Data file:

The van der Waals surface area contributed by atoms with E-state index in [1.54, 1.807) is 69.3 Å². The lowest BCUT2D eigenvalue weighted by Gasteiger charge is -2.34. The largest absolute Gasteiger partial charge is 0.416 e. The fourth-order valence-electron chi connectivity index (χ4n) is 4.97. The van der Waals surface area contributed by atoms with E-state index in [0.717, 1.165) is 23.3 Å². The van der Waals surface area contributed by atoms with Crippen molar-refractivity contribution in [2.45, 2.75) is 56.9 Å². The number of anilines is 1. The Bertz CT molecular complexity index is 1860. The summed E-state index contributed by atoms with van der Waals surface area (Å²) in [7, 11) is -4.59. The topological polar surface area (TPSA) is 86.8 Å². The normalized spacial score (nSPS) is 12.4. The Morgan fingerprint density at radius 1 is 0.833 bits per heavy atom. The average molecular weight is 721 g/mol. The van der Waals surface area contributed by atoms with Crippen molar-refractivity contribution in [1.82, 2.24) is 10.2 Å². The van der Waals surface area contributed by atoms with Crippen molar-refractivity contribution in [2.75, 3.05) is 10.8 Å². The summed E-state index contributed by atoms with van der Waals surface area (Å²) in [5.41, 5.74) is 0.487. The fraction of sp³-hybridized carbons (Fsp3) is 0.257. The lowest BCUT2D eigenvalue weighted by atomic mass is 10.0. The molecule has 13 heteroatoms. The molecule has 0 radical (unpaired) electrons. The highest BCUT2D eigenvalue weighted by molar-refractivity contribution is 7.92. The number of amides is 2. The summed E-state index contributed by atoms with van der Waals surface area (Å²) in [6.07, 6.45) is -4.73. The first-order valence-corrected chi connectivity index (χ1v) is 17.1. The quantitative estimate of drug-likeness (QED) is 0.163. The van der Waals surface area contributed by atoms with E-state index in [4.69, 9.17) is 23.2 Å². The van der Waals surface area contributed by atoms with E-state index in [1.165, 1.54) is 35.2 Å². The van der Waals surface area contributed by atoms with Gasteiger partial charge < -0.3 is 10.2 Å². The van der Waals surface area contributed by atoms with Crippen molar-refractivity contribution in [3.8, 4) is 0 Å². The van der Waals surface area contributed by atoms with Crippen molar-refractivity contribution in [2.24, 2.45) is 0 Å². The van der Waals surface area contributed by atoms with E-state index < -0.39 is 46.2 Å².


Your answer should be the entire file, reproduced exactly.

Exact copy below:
The van der Waals surface area contributed by atoms with E-state index in [1.54, 1.807) is 69.3 Å². The lowest BCUT2D eigenvalue weighted by Gasteiger charge is -2.34. The largest absolute Gasteiger partial charge is 0.416 e. The fourth-order valence-electron chi connectivity index (χ4n) is 4.97. The van der Waals surface area contributed by atoms with E-state index in [0.717, 1.165) is 23.3 Å². The van der Waals surface area contributed by atoms with Crippen molar-refractivity contribution in [2.45, 2.75) is 56.9 Å². The number of anilines is 1. The Bertz CT molecular complexity index is 1860. The summed E-state index contributed by atoms with van der Waals surface area (Å²) in [7, 11) is -4.59. The topological polar surface area (TPSA) is 86.8 Å². The normalized spacial score (nSPS) is 12.4. The Morgan fingerprint density at radius 1 is 0.833 bits per heavy atom. The average molecular weight is 721 g/mol. The van der Waals surface area contributed by atoms with Crippen molar-refractivity contribution in [1.82, 2.24) is 10.2 Å². The van der Waals surface area contributed by atoms with Crippen molar-refractivity contribution in [2.75, 3.05) is 10.8 Å². The summed E-state index contributed by atoms with van der Waals surface area (Å²) in [5.41, 5.74) is 0.487. The fraction of sp³-hybridized carbons (Fsp3) is 0.257. The lowest BCUT2D eigenvalue weighted by atomic mass is 10.0. The molecule has 13 heteroatoms. The molecule has 0 radical (unpaired) electrons. The highest BCUT2D eigenvalue weighted by molar-refractivity contribution is 7.92. The number of amides is 2. The summed E-state index contributed by atoms with van der Waals surface area (Å²) in [6.07, 6.45) is -4.73. The first-order valence-corrected chi connectivity index (χ1v) is 17.1. The quantitative estimate of drug-likeness (QED) is 0.163. The van der Waals surface area contributed by atoms with E-state index in [4.69, 9.17) is 23.2 Å². The van der Waals surface area contributed by atoms with E-state index in [1.165, 1.54) is 35.2 Å². The van der Waals surface area contributed by atoms with Gasteiger partial charge < -0.3 is 10.2 Å². The van der Waals surface area contributed by atoms with Crippen molar-refractivity contribution in [3.8, 4) is 0 Å². The van der Waals surface area contributed by atoms with Crippen molar-refractivity contribution in [2.24, 2.45) is 0 Å². The van der Waals surface area contributed by atoms with E-state index < -0.39 is 46.2 Å².